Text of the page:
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更新时间:2016-10-13 18:15:47 来源:纽约时报中文网 作者:佚名

Why Doesn’t the United States (Finally) Get Rid of the Penny?

Canada stopped making pennies in 2012, and with good reason. Coining pennies is a money-losing proposition, and people don’t really need them anymore.


The same is true in the United States. Printing paper currency is hugely profitable for the federal government: The $100 bill is one of the nation’s most valuable exports. Quarters and dimes are moneymakers too. But it costs $1.43 to produce 100 pennies. Last year, making pennies cost taxpayers almost $39 million.


And for what? The federal government makes and distributes coins to facilitate commerce, but not much can be bought for less than five cents. Thanks to the magic of inflation, what cost a penny in 1950 requires a dime today.


Average American workers earned nearly a penny a second in 2015. It’s literally not worth their time to bend down and pluck one from the sidewalk.


In effect, eliminating the penny means all retail prices would end in zero or five. Some prices would rise a few pennies; some would be rounded down. Prices that end in 99 cents are common, and penny proponents have argued that eliminating pennies would amount to a one-cent sales tax. But Robert Whaples, an economist at Wake Forest University, actually examined this claim in 2007 by looking at pricing data from a chain of convenience stores. He reported that the savings from prices rounded down would roughly offset the cost of prices rounded up.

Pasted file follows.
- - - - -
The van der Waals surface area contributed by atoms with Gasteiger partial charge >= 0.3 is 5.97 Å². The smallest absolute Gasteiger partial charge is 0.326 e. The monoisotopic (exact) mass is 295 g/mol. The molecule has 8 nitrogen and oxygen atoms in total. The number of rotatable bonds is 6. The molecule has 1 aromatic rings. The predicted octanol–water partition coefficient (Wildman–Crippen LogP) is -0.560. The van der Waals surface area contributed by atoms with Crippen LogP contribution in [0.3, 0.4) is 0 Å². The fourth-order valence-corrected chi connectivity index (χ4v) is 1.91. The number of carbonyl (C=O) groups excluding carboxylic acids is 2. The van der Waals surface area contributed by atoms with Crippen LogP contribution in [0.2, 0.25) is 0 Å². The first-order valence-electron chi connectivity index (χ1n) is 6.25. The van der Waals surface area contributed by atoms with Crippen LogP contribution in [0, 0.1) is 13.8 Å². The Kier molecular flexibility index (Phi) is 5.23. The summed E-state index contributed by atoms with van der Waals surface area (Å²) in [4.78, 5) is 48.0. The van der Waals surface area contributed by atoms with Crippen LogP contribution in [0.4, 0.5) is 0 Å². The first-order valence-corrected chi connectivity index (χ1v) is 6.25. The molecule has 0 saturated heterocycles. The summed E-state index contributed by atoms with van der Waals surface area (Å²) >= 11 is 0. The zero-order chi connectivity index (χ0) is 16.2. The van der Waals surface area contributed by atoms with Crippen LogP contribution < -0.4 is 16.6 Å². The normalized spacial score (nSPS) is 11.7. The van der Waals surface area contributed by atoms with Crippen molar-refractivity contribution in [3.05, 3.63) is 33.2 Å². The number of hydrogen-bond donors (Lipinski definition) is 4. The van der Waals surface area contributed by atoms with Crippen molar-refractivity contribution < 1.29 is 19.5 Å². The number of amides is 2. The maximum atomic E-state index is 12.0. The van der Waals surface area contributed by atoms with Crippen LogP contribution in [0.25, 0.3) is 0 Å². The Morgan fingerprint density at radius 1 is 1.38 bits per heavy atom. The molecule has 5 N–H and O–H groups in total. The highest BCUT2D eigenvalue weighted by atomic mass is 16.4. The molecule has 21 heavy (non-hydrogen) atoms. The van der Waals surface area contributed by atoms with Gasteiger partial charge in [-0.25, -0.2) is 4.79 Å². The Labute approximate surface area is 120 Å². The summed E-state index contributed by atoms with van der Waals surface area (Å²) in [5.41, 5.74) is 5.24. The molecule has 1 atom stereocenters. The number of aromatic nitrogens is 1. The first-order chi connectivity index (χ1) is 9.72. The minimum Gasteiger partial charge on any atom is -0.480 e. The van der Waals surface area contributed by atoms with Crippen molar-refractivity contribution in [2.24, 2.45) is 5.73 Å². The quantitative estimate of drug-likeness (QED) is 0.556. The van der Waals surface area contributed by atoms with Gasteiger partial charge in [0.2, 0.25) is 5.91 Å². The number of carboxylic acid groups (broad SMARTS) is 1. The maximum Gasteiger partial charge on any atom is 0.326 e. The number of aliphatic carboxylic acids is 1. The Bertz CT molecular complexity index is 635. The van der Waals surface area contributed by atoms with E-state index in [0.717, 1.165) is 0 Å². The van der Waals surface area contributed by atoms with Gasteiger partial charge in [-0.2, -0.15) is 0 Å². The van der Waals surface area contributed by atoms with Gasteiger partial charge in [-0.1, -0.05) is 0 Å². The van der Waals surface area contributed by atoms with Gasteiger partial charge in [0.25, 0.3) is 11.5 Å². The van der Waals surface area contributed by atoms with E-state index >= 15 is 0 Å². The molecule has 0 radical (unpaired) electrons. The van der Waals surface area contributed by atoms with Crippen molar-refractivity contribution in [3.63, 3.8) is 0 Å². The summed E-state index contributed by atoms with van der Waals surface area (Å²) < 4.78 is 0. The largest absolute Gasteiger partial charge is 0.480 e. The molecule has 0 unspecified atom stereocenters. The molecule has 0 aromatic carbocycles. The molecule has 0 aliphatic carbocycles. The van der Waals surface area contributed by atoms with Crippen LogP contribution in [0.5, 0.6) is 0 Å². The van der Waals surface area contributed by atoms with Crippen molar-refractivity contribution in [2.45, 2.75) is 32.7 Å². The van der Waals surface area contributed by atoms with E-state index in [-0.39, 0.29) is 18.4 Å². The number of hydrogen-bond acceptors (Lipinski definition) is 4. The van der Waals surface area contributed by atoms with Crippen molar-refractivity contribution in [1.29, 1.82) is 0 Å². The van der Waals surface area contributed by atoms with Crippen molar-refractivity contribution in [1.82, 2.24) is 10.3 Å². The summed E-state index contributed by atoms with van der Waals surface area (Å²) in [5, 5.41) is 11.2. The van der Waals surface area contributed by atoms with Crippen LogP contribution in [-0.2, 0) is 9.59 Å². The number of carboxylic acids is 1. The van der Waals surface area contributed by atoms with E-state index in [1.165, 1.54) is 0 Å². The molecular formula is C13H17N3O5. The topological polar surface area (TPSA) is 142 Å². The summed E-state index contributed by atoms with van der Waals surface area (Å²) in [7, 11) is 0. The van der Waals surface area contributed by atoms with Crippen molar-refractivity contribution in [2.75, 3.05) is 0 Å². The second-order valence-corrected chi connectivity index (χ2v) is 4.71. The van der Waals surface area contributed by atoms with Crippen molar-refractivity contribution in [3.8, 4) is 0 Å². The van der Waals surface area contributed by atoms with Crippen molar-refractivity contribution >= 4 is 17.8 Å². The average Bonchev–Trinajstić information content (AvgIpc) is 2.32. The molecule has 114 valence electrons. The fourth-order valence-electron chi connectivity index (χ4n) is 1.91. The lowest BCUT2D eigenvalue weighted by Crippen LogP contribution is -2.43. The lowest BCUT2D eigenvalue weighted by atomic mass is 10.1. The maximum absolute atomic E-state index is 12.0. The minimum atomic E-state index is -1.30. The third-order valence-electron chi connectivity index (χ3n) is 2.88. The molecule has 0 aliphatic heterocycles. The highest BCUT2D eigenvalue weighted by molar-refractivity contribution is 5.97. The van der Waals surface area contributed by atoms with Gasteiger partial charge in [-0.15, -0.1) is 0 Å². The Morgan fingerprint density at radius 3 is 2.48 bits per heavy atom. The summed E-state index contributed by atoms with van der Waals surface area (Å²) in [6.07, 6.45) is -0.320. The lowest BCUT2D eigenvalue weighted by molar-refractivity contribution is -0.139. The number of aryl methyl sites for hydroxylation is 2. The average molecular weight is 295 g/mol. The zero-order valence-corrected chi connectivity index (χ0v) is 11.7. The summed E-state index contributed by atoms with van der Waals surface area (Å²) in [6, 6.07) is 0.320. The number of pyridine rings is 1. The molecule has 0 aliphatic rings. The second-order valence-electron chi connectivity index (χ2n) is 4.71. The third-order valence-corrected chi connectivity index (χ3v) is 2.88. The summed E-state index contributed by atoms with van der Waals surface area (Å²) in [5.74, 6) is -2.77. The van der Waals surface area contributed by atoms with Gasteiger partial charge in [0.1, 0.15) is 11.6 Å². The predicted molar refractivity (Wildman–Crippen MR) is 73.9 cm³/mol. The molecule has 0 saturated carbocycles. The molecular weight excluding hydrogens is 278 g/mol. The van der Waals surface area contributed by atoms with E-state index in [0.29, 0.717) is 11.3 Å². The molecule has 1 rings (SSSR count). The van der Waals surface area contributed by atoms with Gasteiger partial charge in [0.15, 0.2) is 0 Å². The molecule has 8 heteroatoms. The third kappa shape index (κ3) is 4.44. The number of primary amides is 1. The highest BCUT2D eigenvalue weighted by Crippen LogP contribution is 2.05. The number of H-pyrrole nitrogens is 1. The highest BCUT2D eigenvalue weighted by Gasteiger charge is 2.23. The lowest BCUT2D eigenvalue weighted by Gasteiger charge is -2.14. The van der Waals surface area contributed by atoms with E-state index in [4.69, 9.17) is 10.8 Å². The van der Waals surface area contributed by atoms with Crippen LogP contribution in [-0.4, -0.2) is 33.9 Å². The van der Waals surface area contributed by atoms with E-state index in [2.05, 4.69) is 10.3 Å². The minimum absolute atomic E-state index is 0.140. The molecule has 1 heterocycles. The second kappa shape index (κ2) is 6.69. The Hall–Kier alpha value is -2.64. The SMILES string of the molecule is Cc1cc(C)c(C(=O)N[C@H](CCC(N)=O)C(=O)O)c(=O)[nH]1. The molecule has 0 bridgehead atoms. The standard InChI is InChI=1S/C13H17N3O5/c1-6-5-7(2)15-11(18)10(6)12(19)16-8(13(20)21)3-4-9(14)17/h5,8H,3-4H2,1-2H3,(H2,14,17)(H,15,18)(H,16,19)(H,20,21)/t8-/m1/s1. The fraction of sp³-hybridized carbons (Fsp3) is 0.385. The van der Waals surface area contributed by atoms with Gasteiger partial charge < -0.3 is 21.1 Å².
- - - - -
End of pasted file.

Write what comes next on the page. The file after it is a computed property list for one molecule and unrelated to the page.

从结果看,取消1美分硬币意味着所有零售价格都将以0或5结尾。有些商品的价格可能会涨几美分;有些则可能把零头抹掉。支持使用1美分硬币的人士称,以99美分结尾的价格非常普遍,所以取消1美分相当于收1美分的销售税。但维克森林大学(Wake Forest University)经济学家罗伯特·霍普里斯(Robert Whaples)在2007年对这种说法进行了检验,方式是查看一系列便利店的价格。他发现,商品价格去零头节省的费用,基本可以抵消化整增加的费用。

Indeed, consumers might actually benefit. Retailers like prices that end in “.99” because people tend to underestimate the actual price. When people see “$4.99,” they tend to pay too much attention to the 4 and not enough to the 99.


Yet Americans like the shiny copper (though not much copper) coins. In a 2014 poll, 71 percent of respondents said they do pick up pennies. And 43 percent said they would be “disappointed” or “angry” if the government stopped making them.


Aaron Sorkin posited through an episode of “The West Wing” that the government keeps making pennies because Abraham Lincoln is on the front, and lawmakers from Illinois, in particular, are reluctant to eliminate a ubiquitous tribute.

编剧亚伦·索尔金(Aaron Sorkin)在《白宫风云》(The West Wing)的一集中做出了这样的推断,即政府继续制造1美分硬币,是因为它的正面有亚伯拉罕·林肯(Abraham Lincoln)的头像,伊利诺伊州的议员尤其不愿意取消这种无所不在的致敬方式。

President Obama, however, does not number among the sentimentalists. He said in 2013 he saw no reason to make pennies. “It’s one of those things where I think people get attached emotionally to the way things have been,” he said.


He also offered what is probably the best explanation for the continued production of pennies: Congress struggles to accomplish even the most obvious tasks.


The penny, Mr. Obama said, is “a good metaphor for some of the larger problems that we’ve got.” The government, he said, has a poor track record of getting “rid of things that don’t work so that we can then invest in the things that do.”